Obama’s remarks about the Supreme Court and ObamaCare have been criticized by conservative pundits as intemperate, inflammatory, and ignorant. What was he thinking when he said the Court would be taking an “unprecedented, extraordinary step” if it overturned a law duly passed by Congress? How could a constitutional law professor not have heard of Marbury v. Madison, which long ago established that the Court may do exactly that?
When Obama attempted damage control the next day, his remarks provided a clue as to what he might have been thinking in terms of precedent — and it wasn’t Marbury v. Madison:
[L]et me be very specific. We have not seen a Court overturn a law that was passed by Congress on a economic issue, like health care, that I think most people would clearly consider commerce — a law like that has not been overturned at least since Lochner. Right? So we’re going back to the ’30s, pre-New Deal.
[T]he Court has traditionally exercised significant restraint and deference to our duly elected legislature, our Congress. And so the burden is on those who would overturn a law like this. … I expect the Supreme Court actually to recognize that and to abide by well-established precedence out there.
In the late 1930s, Franklin Delano Roosevelt was proposing — and the Democratic Congress under him was passing — laws that would have required the Court to allow the federal government power to regulate interstate commerce far beyond any that had been granted before in this country. The resulting fight within the Court was similar to the battle today: textualists and originalists on the conservative side; proponents of a living Constitution almost infinitely malleable on the liberal side.
FDR first tried to retaliate against the conservative justices by packing the Court. That attempt failed, but his intimidation nevertheless managed to transform the Court into an instrument far more in line with his wishes. The shift had an especially profound effect on the judicial review of legislative actions that affect commerce:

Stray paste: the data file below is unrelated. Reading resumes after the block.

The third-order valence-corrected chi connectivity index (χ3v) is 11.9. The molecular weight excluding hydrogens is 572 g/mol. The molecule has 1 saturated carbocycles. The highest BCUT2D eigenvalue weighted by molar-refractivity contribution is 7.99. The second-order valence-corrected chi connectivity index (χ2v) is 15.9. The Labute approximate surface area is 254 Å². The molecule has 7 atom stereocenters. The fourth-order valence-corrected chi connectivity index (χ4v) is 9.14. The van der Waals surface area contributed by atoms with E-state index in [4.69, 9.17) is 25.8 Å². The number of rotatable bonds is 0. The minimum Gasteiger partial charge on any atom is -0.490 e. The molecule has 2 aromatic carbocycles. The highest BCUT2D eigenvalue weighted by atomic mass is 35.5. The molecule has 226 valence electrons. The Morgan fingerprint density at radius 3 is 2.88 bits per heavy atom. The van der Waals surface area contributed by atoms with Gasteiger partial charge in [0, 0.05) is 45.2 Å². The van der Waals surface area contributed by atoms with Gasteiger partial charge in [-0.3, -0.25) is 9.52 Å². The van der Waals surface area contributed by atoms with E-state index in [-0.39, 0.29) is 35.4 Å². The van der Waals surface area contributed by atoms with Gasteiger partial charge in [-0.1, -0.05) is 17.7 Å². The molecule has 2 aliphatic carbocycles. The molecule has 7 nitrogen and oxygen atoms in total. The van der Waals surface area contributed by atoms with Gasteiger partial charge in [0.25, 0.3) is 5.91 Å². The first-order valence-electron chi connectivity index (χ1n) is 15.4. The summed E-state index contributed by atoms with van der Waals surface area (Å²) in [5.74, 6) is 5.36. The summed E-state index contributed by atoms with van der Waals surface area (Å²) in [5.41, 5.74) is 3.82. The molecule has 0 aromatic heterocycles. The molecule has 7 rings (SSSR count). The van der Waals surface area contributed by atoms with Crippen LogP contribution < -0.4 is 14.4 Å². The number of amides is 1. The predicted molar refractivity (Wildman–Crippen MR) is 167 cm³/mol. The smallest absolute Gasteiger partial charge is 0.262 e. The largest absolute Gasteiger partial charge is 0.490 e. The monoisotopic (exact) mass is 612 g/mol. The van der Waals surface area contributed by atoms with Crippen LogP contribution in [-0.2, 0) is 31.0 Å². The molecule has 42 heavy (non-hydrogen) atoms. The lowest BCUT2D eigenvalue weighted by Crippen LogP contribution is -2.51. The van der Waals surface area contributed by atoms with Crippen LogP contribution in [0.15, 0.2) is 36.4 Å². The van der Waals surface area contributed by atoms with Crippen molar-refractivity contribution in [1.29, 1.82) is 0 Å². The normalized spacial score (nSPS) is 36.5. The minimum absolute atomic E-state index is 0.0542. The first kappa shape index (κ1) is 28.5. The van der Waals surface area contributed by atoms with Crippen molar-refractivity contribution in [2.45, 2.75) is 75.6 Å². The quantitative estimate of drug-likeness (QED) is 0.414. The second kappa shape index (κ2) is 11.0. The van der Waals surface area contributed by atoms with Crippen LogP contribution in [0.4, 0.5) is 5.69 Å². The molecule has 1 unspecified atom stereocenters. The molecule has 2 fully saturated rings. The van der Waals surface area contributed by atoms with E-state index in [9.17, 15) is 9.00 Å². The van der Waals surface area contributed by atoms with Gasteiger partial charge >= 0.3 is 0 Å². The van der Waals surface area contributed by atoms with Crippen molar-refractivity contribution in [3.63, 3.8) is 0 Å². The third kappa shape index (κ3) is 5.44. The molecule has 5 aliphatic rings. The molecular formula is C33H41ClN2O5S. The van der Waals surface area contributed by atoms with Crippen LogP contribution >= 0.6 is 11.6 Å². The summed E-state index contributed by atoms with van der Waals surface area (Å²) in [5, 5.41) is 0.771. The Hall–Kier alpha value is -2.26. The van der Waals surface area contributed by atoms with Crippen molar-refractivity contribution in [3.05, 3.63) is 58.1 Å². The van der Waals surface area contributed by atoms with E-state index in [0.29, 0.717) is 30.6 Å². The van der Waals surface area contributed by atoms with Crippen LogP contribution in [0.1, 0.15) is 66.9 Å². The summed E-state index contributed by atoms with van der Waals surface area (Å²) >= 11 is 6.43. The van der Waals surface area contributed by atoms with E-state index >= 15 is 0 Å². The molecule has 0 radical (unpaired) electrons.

Prior to the New Deal the judiciary was seen as guardian of the Constitution, ensuring that government activities of all kinds squared with the principles of the federal charter. Following the New Deal era, the judiciary’s function changed to one of “bifurcated review,” allowing great deference to the political branches in regulating economic matters and applying heightened scrutiny to government encroachments on civil liberties. [emphasis added]
It didn’t hurt, either, that during his extended tenure as president Roosevelt ultimately appointed eight of its nine justices, affecting the Court’s tenor long past his service and solidifying the extreme liberalizing trend.
How liberal and how extreme? Although Charles Dickens had his Oliver Twist character Mr. Bumble famously declare the law to be “a ass,” most people may not realize just how big an ass the law can be until they study the 1942 Supreme Court ruling Wickard v. Filburn.
Filburn was a farmer who had been growing more than the maximum amount of wheat per acre that had been set by a 1938 federal statute. The government wanted him to destroy the excess and pay a fine. But he argued that his wheat was not interstate commerce, because it was kept completely within the confines of his own farm and only fed to his livestock.
Common sense would dictate that Filburn was correct: after all, he wasn’t selling his wheat anywhere, much less interstate. But the Court ruled that Filburn’s wheat-growing activities meant he’d be buying less wheat on the market to feed his chickens, and that would affect interstate commerce. As the New York Times of the day rightly observed in an editorial:
The net of the ruling … seems to be that Congress can regulate every form of economic activity if it so decides.